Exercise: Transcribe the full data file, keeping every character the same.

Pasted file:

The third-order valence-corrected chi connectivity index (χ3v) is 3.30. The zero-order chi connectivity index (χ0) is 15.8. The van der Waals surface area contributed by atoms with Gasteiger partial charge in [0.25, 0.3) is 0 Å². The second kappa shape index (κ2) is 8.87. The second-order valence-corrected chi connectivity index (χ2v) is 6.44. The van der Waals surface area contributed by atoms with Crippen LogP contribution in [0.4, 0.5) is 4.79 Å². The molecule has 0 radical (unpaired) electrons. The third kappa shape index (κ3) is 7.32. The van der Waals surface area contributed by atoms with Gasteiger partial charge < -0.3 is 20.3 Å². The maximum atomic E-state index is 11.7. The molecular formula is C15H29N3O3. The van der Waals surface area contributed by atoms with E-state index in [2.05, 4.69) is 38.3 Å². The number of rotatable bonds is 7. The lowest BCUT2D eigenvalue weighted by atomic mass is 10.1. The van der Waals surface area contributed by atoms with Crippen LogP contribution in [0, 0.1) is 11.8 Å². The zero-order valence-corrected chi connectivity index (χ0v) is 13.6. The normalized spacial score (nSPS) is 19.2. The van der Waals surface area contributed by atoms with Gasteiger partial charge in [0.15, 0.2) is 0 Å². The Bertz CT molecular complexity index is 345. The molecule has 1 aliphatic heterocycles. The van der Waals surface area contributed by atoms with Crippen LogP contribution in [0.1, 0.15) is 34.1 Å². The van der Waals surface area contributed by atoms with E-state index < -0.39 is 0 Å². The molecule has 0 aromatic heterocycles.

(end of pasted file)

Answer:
The third-order valence-corrected chi connectivity index (χ3v) is 3.30. The zero-order chi connectivity index (χ0) is 15.8. The van der Waals surface area contributed by atoms with Gasteiger partial charge in [0.25, 0.3) is 0 Å². The second kappa shape index (κ2) is 8.87. The second-order valence-corrected chi connectivity index (χ2v) is 6.44. The van der Waals surface area contributed by atoms with Crippen LogP contribution in [0.4, 0.5) is 4.79 Å². The molecule has 0 radical (unpaired) electrons. The third kappa shape index (κ3) is 7.32. The van der Waals surface area contributed by atoms with Gasteiger partial charge < -0.3 is 20.3 Å². The maximum atomic E-state index is 11.7. The molecular formula is C15H29N3O3. The van der Waals surface area contributed by atoms with E-state index in [2.05, 4.69) is 38.3 Å². The number of rotatable bonds is 7. The lowest BCUT2D eigenvalue weighted by atomic mass is 10.1. The van der Waals surface area contributed by atoms with Crippen LogP contribution in [0, 0.1) is 11.8 Å². The zero-order valence-corrected chi connectivity index (χ0v) is 13.6. The normalized spacial score (nSPS) is 19.2. The van der Waals surface area contributed by atoms with Gasteiger partial charge in [0.15, 0.2) is 0 Å². The Bertz CT molecular complexity index is 345. The molecule has 1 aliphatic heterocycles. The van der Waals surface area contributed by atoms with Crippen LogP contribution in [0.1, 0.15) is 34.1 Å². The van der Waals surface area contributed by atoms with E-state index < -0.39 is 0 Å². The molecule has 0 aromatic heterocycles.